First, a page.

Anti-Zionist Jews and the Limits of the Big Tent

At the Columbia demonstrations, a group of Jewish participants held a seder last week. This was just one of many instances of Jewish opponents of Israel loudly displaying both their Jewish and anti-Israel bona fides. Most of the available data suggest that such radical positions are held only by a small minority of U.S. Jews. Nonetheless, some Jewish communities have since October 7 become sharply divided over attitudes toward Israel.

The American-Israeli author Yossi Klein Halevi and the Jewish Renewal rabbi David A. Ingber discuss these divides with Dan Senor, and ask the uncomfortable but inevitable question: at what point should the Jewish community reject entirely those who make common cause with Israel’s enemies? They also ask how the situation got so bad: Halevi notes an unhealthy Jewish obsession with victimhood, Ingber a climate at liberal synagogues and seminaries where “rejecting social justice is a bigger heresy . . . than saying you don’t believe in God.” (Audio, 66 minutes.)


Read more at Call Me Back

More about: American Jews, Anti-Zionism, Israel and the Diaspora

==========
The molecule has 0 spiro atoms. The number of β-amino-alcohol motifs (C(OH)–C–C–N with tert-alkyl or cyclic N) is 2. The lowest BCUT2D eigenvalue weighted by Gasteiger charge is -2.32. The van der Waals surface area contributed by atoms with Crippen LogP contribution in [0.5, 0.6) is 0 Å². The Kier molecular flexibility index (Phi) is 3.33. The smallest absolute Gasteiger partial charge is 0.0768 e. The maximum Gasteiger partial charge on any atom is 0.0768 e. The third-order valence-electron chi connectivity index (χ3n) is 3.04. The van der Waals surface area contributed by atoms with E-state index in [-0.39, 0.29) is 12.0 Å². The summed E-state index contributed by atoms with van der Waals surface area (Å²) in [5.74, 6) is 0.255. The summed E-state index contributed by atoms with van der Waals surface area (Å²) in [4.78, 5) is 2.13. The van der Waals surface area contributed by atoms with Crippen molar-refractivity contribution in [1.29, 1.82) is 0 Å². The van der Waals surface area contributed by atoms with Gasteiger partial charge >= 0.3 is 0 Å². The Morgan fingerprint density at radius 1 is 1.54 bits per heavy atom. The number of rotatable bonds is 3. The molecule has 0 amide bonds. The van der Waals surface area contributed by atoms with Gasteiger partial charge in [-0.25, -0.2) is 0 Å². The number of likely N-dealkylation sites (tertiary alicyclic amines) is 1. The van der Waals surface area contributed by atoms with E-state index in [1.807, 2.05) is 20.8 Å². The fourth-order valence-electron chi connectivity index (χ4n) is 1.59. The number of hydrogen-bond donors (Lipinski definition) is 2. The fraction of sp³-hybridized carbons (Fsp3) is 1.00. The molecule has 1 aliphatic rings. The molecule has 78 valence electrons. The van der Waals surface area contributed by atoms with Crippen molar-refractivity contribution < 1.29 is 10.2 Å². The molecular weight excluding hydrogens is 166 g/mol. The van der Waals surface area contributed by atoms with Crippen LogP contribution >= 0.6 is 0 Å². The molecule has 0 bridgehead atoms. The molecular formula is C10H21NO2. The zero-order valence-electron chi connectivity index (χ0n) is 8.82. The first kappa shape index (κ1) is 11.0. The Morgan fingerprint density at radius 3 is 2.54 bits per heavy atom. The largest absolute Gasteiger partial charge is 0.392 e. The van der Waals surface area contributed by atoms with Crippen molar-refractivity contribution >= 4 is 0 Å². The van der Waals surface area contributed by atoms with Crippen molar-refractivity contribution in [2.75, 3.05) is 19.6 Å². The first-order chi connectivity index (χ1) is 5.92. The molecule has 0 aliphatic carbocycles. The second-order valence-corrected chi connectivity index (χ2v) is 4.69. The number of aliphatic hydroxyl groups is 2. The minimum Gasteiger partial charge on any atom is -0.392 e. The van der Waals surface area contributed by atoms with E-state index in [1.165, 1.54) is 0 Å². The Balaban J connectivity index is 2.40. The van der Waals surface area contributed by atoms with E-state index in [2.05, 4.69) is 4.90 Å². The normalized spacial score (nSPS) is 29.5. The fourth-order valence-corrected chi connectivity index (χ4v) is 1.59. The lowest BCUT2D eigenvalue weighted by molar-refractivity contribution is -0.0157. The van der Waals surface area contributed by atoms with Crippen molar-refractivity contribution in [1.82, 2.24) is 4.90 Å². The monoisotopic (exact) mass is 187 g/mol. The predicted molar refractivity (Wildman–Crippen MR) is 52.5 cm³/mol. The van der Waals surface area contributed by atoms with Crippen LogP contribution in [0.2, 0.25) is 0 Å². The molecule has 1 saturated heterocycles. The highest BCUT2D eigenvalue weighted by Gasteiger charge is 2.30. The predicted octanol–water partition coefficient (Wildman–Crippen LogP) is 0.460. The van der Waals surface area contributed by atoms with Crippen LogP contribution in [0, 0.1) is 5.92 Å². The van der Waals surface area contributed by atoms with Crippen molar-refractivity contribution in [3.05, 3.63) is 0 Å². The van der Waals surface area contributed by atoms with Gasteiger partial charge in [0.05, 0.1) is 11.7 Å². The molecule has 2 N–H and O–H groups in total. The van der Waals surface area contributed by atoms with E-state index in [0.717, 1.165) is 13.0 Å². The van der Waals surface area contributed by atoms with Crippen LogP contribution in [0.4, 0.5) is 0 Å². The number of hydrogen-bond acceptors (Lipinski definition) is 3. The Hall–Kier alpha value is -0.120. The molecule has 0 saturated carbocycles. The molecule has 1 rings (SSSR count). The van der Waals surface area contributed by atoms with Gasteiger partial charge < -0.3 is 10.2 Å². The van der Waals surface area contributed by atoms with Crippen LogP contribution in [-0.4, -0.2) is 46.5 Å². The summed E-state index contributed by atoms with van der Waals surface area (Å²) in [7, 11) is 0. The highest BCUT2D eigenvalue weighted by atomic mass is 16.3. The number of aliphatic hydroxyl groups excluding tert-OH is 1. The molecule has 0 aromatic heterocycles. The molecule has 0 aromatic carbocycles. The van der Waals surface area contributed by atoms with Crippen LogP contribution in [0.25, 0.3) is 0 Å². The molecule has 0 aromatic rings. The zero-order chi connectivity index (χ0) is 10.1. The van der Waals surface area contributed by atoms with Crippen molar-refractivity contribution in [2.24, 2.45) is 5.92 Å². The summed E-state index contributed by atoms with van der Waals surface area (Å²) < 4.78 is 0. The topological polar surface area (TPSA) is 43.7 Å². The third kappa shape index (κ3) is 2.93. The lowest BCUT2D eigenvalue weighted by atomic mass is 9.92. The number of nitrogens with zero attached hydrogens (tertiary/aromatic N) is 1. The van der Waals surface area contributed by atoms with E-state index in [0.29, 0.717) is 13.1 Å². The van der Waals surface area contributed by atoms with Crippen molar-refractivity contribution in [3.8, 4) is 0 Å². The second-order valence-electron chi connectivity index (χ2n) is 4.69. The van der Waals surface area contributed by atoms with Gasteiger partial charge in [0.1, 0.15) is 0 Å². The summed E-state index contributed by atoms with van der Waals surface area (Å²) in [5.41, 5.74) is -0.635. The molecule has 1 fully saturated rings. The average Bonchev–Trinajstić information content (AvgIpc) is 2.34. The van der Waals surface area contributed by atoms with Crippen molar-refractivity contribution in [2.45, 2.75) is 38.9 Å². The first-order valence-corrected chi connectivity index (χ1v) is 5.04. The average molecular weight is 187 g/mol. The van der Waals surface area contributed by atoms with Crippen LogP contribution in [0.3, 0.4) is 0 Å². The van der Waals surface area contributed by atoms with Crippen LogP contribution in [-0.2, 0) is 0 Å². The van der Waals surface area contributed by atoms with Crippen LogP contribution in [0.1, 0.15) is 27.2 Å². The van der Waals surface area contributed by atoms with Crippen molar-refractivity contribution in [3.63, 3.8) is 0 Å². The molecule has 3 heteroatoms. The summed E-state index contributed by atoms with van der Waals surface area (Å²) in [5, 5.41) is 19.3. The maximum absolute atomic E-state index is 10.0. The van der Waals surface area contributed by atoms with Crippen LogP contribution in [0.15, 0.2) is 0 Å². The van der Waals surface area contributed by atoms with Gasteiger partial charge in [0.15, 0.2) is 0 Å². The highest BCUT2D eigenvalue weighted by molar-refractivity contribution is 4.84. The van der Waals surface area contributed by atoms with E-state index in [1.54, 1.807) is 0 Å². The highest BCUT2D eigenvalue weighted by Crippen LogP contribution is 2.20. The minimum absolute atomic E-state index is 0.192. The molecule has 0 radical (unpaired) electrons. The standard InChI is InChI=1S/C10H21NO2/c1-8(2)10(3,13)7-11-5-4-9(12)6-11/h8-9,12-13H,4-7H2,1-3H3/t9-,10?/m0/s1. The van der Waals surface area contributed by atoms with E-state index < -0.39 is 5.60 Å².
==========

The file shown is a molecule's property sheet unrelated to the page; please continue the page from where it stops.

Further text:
The IDF’s First Investigation of Its Conduct on October 7 Is Out

For several months, the Israel Defense Forces has been investigating its own actions on and preparedness for October 7, with an eye to understanding its failures. The first of what are expected to be many reports stemming from this investigation was released yesterday, and it showed a series of colossal strategic and tactical errors surrounding the battle at Kibbutz Be’eri, writes Emanuel Fabian. The probe, he reports, was led by Maj. Gen. (res.) Mickey Edelstein.

Edelstein and his team—none of whom had any involvement in the events themselves, according to the IDF—spent hundreds of hours investigating the onslaught and battle at Be’eri, reviewing every possible source of information, from residents’ WhatsApp messages to both Israeli and Hamas radio communications, as well as surveillance videos, aerial footage, interviews of survivors and those who fought, plus visits to the scene.

There will be a series of further reports issued this summer.

IDF chief Halevi in a statement issued alongside the probe said that while this was just the first investigation into the onslaught, which does not reflect the entire picture of October 7, it “clearly illustrates the magnitude of the failure and the dimensions of the disaster that befell the residents of the south who protected their families with their bodies for many hours, and the IDF was not there to protect them.” . . .

The IDF hopes to present all battle investigations by the end of August.

The IDF’s probes are strictly limited to its own conduct. For a broader look at what went wrong, Israel will have to wait for a formal state commission of inquiry to be appointed—which happens to be the subject of this month’s featured essay in Mosaic.

Read more at Times of Israel

More about: Gaza War 2023, IDF, Israel & Zionism, October 7